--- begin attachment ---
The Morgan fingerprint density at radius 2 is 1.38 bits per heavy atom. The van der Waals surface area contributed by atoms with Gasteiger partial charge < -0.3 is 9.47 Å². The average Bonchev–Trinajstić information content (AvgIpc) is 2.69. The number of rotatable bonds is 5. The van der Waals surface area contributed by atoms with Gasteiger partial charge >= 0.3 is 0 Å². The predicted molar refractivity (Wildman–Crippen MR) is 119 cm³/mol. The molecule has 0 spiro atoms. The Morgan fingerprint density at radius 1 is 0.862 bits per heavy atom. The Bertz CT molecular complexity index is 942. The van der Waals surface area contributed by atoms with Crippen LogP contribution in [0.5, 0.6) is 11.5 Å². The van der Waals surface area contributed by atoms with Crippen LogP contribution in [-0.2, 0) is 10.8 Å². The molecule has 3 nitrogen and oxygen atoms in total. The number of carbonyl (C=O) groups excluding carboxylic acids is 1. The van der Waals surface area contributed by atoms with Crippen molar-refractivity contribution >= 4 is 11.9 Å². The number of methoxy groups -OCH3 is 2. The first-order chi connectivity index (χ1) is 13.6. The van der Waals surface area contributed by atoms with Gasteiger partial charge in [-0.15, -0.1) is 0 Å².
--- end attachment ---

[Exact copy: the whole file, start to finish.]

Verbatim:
The Morgan fingerprint density at radius 2 is 1.38 bits per heavy atom. The van der Waals surface area contributed by atoms with Gasteiger partial charge < -0.3 is 9.47 Å². The average Bonchev–Trinajstić information content (AvgIpc) is 2.69. The number of rotatable bonds is 5. The van der Waals surface area contributed by atoms with Gasteiger partial charge >= 0.3 is 0 Å². The predicted molar refractivity (Wildman–Crippen MR) is 119 cm³/mol. The molecule has 0 spiro atoms. The Morgan fingerprint density at radius 1 is 0.862 bits per heavy atom. The Bertz CT molecular complexity index is 942. The van der Waals surface area contributed by atoms with Crippen LogP contribution in [0.5, 0.6) is 11.5 Å². The van der Waals surface area contributed by atoms with Crippen LogP contribution in [-0.2, 0) is 10.8 Å². The molecule has 3 nitrogen and oxygen atoms in total. The number of carbonyl (C=O) groups excluding carboxylic acids is 1. The van der Waals surface area contributed by atoms with Crippen molar-refractivity contribution >= 4 is 11.9 Å². The number of methoxy groups -OCH3 is 2. The first-order chi connectivity index (χ1) is 13.6. The van der Waals surface area contributed by atoms with Gasteiger partial charge in [-0.15, -0.1) is 0 Å².